L’esistenza di differenze sessuali nella cognizione è uno dei temi più studiati fin dalla nascita della psicologia sperimentale, ma tuttora uno dei più dibattuti. Nonostante le innumerevoli ricerche effettuate, sono state rilevate differenze sessuali solamente in pochissimi compiti, come quelli che misurano le abilità verbali e le abilità spaziali. Non è del tutto chiaro però se queste differenze nella prestazione siano dovute a differenze biologiche tra i due sessi oppure a differenze culturali. In parte questo è dovuto al fatto non se ne conoscono i meccanismi prossimi e neppure le cause evolutive. Sono state rilevate differenze sessuali nella cognizione anche in un limitato numero di altre specie. In particolare, i roditori sono utilizzati come modello per lo studio delle differenze sessuali nella abilità spaziali, specialmente nelle ricerche che richiedono manipolazioni ormonali, comparazione tra specie, o sperimentazioni farmacologiche. Negli ultimi anni, i pesci stanno gradualmente sostituendo roditori e altri animali modello nella ricerca in ambito cognitivo. Tuttavia, l’esistenza di differenze sessuali nella cognizione nei pesci non è ancora stata studiata. Paradossalmente, in alcuni esperimenti vengono utilizzati indiscriminatamente pesci di entrambi i sessi, introducendo un potenziale fattore confondente.
In questa tesi ho studiato le differenze sessuali nella cognizione in Poecilia reticulata. Si tratta di una specie molto usata nelle ricerche cognitive, in cui maschi e femmine differiscono sostanzialmente per morfologia, ecologia, e comportamento. Ho comparato maschi e femmine di P. reticulata in diversi compiti cognitivi, tra cui apprendimento di discriminazioni visive, memoria, apprendimento di regole astratte, orientamento, apprendimento spaziale, e discriminazione di quantità. I maschi e le femmine di P. reticulata hanno ottenuto prestazioni simili nella maggior parte degli esperimenti, con solo due eccezioni. In un esperimento di reversal learning, i soggetti sono stati dapprima addestrati ad ottenere un rinforzo alimentare scegliendo un predeterminato colore tra due opzioni, un compito che entrambi i sessi hanno appreso con la stessa efficienza. Successivamente, il colore rinforzato è stato invertito e i soggetti dovevano quindi inibire la tendenza a scegliere il colore precedentemente rinforzato e selezionare il colore che precedentemente non era rinforzato. Le femmine si sono adattate velocemente all’inversione della contingenza del rinforzo, mentre i maschi hanno persistito molto più a lungo a scegliere il colore precedentemente rinforzato. La seconda differenza sessuale è emersa in un compito di discriminazione di quantità. In questo esperimento, i soggetti dovevano discriminare il gruppo sociale più numeroso tra due opzioni, seguendo la tendenza spontanea di questa specie a unirsi al gruppo più numeroso per diluire il rischio individuale di predazione. Le femmine riconoscevano il gruppo maggiore fin dall’inizio dell’esperimento, mentre i maschi solo alcuni minuti dopo. Queste due differenze sessuali osservate sono probabilmente dovute a forti pressioni selettive che differiscono sostanzialmente nei due sessi. Si crede infatti che i maschi di P. reticulata siano selezionati per esprimere comportamenti persistenti che sono d’aiuto durante il corteggiamento. Le femmine di P. reticulata, invece, sono il bersaglio preferito dai predatori e si ritiene siano selezionate per quei tratti, come la discriminazione della numerosità del gruppo sociale, che aiutano nella difesa dai predatori.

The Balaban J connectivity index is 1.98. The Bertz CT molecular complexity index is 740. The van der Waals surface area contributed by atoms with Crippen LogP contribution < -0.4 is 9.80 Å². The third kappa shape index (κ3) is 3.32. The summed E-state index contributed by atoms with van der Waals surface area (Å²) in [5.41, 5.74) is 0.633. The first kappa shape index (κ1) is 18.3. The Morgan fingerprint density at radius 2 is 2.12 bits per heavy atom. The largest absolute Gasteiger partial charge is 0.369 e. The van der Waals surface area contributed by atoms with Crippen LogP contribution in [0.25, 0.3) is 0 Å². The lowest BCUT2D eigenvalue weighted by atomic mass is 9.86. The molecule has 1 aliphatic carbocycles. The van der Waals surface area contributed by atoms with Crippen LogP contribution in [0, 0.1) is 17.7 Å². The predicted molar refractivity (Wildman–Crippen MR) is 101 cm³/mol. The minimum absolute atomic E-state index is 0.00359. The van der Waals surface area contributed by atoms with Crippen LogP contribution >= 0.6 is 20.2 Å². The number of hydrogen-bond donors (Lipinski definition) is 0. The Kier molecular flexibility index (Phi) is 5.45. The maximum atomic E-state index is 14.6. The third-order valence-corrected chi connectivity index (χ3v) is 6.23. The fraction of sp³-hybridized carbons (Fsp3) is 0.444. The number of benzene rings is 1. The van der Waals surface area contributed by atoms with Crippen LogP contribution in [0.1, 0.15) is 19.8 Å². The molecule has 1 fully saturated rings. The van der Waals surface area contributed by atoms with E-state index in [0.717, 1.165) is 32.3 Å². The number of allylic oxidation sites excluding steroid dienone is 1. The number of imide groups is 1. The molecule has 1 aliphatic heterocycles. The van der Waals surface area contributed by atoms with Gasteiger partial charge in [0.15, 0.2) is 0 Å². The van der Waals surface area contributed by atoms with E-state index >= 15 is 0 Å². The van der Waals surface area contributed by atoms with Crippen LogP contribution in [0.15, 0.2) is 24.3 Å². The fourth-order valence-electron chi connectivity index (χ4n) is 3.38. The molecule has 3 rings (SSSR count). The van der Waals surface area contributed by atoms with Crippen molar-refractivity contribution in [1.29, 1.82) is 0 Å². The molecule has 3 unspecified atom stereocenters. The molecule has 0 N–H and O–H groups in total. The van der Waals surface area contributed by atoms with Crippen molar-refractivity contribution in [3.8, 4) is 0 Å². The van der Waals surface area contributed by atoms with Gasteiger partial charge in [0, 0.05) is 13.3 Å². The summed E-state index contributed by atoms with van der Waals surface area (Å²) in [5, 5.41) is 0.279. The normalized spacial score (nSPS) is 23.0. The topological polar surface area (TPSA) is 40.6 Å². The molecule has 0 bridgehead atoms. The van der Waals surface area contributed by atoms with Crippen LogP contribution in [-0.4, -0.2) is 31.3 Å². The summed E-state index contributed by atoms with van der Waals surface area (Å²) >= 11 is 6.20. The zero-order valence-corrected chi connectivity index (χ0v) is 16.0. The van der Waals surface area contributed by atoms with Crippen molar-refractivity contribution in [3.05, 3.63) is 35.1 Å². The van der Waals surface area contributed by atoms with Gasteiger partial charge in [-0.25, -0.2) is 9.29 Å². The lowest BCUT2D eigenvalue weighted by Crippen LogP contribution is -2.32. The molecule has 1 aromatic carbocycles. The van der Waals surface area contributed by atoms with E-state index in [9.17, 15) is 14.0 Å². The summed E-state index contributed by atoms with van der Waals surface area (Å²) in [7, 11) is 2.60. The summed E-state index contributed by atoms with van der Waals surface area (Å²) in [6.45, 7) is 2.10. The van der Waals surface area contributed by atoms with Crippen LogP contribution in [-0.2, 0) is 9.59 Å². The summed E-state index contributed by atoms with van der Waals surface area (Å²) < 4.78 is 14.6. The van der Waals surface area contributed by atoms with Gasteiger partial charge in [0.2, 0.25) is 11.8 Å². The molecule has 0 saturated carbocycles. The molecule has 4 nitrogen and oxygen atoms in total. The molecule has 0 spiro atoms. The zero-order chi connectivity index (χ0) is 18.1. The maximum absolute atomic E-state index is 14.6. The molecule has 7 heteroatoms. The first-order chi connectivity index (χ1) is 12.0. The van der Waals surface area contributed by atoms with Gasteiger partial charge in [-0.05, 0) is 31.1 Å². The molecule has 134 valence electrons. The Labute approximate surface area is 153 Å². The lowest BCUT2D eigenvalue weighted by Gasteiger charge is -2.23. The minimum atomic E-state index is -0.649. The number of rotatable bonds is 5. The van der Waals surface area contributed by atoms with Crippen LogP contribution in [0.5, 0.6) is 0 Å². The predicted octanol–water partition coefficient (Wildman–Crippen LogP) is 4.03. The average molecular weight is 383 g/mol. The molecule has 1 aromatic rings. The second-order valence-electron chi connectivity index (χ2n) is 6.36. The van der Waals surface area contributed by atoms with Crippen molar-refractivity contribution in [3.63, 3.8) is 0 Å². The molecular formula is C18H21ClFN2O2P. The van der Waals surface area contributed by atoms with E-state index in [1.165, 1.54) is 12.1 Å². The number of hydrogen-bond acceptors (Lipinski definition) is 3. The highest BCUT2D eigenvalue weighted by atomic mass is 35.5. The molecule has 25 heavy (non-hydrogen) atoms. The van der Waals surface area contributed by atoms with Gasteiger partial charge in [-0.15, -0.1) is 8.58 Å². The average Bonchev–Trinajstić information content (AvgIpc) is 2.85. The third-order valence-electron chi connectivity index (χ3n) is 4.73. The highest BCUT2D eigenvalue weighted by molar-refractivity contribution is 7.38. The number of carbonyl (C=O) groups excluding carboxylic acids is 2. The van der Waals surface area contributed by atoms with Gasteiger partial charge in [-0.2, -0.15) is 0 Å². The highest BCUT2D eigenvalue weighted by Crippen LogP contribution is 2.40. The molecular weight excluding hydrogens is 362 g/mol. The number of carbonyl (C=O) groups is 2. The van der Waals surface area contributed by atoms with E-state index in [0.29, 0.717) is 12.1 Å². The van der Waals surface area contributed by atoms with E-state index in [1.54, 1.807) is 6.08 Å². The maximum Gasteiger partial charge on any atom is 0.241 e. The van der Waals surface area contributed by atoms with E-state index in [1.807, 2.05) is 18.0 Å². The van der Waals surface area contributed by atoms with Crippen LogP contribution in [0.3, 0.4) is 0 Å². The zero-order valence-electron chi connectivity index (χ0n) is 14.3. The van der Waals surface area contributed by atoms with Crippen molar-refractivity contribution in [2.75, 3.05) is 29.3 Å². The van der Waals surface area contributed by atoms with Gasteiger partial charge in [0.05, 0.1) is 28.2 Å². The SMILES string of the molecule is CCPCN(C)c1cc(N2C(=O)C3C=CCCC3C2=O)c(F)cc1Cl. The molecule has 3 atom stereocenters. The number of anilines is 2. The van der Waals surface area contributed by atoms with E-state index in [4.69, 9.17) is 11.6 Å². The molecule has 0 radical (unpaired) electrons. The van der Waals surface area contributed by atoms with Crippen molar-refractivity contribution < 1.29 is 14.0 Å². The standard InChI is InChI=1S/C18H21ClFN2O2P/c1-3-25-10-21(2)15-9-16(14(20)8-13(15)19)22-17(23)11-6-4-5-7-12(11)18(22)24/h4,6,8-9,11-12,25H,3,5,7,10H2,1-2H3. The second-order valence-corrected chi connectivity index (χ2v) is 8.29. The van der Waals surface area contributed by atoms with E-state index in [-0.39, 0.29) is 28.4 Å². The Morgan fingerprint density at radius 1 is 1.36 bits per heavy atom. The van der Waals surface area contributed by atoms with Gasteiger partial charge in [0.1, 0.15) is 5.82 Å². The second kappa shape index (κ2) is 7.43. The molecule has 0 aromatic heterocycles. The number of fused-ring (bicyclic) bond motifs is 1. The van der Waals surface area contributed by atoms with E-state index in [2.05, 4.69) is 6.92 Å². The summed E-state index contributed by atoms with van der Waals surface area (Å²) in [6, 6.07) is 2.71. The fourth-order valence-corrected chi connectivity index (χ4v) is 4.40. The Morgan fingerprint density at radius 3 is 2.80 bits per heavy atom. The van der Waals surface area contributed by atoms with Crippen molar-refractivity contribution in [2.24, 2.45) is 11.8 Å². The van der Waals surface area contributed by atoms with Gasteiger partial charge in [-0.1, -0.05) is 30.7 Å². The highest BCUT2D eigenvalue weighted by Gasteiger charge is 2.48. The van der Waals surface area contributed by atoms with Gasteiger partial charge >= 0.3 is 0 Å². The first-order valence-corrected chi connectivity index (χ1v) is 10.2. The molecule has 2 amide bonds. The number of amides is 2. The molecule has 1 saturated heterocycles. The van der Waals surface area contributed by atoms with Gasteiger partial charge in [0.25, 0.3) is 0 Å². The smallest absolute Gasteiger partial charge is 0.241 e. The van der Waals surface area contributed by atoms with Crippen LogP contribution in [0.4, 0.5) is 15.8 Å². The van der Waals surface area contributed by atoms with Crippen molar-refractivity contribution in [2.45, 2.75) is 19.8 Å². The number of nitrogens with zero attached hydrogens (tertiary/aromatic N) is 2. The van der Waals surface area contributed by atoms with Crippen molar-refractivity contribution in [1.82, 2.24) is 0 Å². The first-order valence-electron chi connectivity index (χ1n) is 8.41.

In molti degli esperimenti, nonostante la prestazione praticamente uguale, maschi e femmine hanno però mostrato di comportarsi in modo differente. In compiti di apprendimento di discriminazioni visive e spaziali i maschi erano molto più veloci nello scegliere una delle due opzioni, suggerendo una maggiore impulsività in questo sesso. In un compito di memoria, entrambi i sessi mostravano comportamento esploratorio rivolto verso un nuovo oggetto, tuttavia i maschi lo esprimevano all’inizio del esperimento mentre le femmine diversi minuti dopo. In un compito di navigazione spaziale, i maschi persistevano più a lungo delle femmine nel tentare di passare attraverso una barriera trasparente per raggiungere un gruppo di conspecifici retrostante.
La generale mancanza di differenze sessuali nelle abilità cognitive in P. reticulata è sorprendente vista la diffusa presenza di differenze sessuali in ecologia e comportamento in questa specie, ma è tuttavia in accordo con la scarsità di differenze sessuali rilevate nei mammiferi. Tuttavia, questa tesi ha dimostrato come altre differenze minori nella prestazione nei compiti cognitivi che generalmente si osservano in mammiferi e uccelli, come le differenze comportamentali tra i sessi in persistenza, impulsività ed esplorazione, sono diffusi anche nei pesci.

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Tipo di EPrint:Tesi di dottorato
Relatore:Bisazza, Angelo
Dottorato (corsi e scuole):Ciclo 28 > Scuole 28 > SCIENZE PSICOLOGICHE
Data di deposito della tesi:28 Gennaio 2016
Anno di Pubblicazione:2016
Parole chiave (italiano / inglese):cognizione animale / animal cognition; differenze sessuali / sex differences; Poecilia reticulata
Settori scientifico-disciplinari MIUR:Area 11 - Scienze storiche, filosofiche, pedagogiche e psicologiche > M-PSI/02 Psicobiologia e psicologia fisiologica
Struttura di riferimento:Dipartimenti > Dipartimento di Psicologia Generale
Codice ID:9294
Depositato il:17 Ott 2016 16:39